On Monday, February 27, 2017, during oral arguments in Packingham v. North Carolina, a case involving First Amendment rights of free speech pertaining to the use of social media by former sex offenders in North Carolina, United States Supreme Court justices expressed opinions of social media that show it has come a long way toward being considered mainstream communication. There appears to be acknowledgment By SCOTUS that social media are important and instrumental in the way human beings communicate.
The National Law Journal summarized the argument this way:
“On Monday, the court dealt with the subject head-on, using First Amendment metrics like ‘overbreadth’ and ‘strict scrutiny.’ And the justices showed a level of familiarity with social media that was surprising, given that most justices, when asked, say they don’t use Twitter or Facebook.”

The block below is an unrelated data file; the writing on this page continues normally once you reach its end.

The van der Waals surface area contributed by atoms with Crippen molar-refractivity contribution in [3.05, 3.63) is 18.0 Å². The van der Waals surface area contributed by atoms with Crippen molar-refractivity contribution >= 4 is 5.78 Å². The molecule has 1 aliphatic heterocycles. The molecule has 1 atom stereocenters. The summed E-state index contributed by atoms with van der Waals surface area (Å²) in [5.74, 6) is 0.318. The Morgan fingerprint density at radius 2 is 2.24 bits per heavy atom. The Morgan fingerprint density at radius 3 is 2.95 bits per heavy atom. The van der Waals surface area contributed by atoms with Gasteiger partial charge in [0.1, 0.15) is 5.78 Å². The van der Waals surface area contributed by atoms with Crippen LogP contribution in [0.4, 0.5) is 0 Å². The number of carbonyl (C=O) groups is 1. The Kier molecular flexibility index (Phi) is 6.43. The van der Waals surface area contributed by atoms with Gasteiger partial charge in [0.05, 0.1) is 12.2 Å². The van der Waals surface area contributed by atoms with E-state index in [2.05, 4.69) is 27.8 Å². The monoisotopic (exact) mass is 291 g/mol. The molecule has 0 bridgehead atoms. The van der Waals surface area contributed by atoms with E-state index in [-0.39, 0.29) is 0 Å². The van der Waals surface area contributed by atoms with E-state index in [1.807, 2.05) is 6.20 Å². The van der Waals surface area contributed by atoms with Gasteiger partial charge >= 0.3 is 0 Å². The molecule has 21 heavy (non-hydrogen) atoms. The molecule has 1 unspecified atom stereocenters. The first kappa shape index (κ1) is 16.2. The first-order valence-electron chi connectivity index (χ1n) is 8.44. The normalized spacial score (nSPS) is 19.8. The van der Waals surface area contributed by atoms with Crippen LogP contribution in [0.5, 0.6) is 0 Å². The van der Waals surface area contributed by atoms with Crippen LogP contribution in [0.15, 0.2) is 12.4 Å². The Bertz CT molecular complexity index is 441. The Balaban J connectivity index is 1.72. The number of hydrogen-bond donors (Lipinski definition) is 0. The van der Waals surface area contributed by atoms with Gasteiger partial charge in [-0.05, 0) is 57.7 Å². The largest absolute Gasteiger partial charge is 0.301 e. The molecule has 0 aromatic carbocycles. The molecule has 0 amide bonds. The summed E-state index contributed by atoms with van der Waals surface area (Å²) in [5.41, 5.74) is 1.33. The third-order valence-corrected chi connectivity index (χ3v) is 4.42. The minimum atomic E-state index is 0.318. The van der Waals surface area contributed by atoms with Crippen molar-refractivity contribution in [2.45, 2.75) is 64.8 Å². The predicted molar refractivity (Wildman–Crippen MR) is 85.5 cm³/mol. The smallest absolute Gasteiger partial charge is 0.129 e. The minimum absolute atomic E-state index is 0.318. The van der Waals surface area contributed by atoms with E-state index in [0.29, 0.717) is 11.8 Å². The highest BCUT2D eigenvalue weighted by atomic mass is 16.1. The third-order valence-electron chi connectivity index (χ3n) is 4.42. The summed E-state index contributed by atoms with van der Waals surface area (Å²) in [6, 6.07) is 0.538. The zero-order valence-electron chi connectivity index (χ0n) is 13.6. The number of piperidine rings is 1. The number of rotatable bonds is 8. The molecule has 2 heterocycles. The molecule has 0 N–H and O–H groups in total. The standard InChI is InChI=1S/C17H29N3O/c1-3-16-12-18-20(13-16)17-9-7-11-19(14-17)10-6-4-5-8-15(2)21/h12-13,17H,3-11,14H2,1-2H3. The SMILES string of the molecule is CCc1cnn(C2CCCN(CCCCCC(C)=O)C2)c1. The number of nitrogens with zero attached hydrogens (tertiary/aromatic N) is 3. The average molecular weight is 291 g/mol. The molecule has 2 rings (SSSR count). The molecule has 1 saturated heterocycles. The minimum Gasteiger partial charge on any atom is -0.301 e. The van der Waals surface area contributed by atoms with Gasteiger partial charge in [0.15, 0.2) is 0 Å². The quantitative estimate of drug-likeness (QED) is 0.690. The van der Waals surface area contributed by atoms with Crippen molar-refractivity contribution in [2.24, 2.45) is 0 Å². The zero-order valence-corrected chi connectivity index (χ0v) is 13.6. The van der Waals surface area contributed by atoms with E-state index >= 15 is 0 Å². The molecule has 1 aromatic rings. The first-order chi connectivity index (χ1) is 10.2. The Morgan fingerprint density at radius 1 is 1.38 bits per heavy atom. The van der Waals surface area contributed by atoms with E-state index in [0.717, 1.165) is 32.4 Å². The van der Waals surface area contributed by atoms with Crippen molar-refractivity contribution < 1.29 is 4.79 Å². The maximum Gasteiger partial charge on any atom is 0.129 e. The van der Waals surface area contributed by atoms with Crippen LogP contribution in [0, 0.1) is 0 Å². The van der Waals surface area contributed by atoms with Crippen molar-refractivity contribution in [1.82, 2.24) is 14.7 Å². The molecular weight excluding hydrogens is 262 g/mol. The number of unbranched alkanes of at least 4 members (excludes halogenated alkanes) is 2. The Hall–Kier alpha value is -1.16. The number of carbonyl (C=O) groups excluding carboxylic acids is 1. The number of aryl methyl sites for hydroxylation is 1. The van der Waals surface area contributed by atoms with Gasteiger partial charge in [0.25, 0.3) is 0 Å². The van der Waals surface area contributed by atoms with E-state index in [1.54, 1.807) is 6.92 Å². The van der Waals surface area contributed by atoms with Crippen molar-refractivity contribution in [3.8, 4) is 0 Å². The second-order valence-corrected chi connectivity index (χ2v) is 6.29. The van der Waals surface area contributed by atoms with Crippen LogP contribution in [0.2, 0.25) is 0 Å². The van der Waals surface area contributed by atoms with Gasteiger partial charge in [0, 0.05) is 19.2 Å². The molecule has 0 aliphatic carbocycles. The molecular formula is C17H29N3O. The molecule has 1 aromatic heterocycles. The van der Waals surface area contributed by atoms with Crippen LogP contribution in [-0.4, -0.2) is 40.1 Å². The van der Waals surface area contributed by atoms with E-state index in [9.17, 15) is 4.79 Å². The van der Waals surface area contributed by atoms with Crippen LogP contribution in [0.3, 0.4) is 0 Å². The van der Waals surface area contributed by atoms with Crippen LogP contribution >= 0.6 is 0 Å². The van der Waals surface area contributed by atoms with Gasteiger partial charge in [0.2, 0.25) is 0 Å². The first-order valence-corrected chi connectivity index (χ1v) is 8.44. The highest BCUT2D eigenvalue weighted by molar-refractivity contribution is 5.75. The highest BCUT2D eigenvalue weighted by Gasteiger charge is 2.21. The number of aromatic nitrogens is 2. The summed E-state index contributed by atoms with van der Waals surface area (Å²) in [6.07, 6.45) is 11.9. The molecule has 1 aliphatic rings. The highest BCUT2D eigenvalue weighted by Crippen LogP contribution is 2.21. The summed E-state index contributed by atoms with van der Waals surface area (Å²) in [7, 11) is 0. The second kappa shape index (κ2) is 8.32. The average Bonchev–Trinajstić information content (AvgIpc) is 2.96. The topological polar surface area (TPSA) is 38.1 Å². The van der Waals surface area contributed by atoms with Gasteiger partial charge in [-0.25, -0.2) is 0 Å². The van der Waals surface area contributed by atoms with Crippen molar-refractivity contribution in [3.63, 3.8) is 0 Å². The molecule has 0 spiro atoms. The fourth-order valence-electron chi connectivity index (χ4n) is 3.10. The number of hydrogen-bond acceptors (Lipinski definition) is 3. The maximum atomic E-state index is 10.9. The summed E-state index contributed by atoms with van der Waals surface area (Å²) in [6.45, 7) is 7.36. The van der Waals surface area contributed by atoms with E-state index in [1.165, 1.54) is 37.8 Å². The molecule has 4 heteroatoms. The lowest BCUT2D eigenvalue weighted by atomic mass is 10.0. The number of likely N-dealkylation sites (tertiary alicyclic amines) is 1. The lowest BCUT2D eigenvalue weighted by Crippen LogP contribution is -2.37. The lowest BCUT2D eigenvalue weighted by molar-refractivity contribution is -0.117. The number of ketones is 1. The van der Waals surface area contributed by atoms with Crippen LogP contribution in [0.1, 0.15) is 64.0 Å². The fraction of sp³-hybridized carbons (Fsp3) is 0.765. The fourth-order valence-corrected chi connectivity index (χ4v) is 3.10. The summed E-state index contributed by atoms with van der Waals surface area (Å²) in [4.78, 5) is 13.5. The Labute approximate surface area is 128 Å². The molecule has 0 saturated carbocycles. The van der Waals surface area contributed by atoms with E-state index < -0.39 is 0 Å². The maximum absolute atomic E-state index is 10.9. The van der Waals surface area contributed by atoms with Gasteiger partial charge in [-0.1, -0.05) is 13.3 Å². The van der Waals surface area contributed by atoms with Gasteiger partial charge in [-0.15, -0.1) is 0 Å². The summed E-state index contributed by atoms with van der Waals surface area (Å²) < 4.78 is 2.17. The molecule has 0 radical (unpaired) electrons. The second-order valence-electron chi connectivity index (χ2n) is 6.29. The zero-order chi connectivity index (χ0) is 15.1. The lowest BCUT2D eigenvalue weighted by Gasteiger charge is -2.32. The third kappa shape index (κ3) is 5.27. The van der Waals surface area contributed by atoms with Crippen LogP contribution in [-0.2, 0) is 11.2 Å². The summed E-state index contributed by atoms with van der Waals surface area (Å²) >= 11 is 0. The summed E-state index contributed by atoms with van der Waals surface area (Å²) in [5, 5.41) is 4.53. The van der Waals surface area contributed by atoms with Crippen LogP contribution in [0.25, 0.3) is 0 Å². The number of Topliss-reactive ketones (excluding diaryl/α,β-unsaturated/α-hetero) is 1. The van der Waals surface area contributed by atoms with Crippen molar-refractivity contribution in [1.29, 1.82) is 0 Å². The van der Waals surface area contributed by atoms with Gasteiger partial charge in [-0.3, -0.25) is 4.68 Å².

First, The Case of Packingham v. North Carolina *
As summarized on SCOTUSblog, the issue is whether, under the court’s First Amendment precedents, a law that makes it a felony for any person on the state’s registry of former sex offenders to “access” a wide array of websites – including Facebook, YouTube, and nytimes.com – that enable communication, expression, and the exchange of information among their users, if the site is “know[n]” to allow minors to have accounts, is permissible, both on its face and as applied to petitioner, who was convicted based on a Facebook post in which he celebrated dismissal of a traffic ticket, declaring “God is Good!”
Robert C. Montgomery, Senior Deputy Attorney General for The State of North Carolina, shared with the Justices: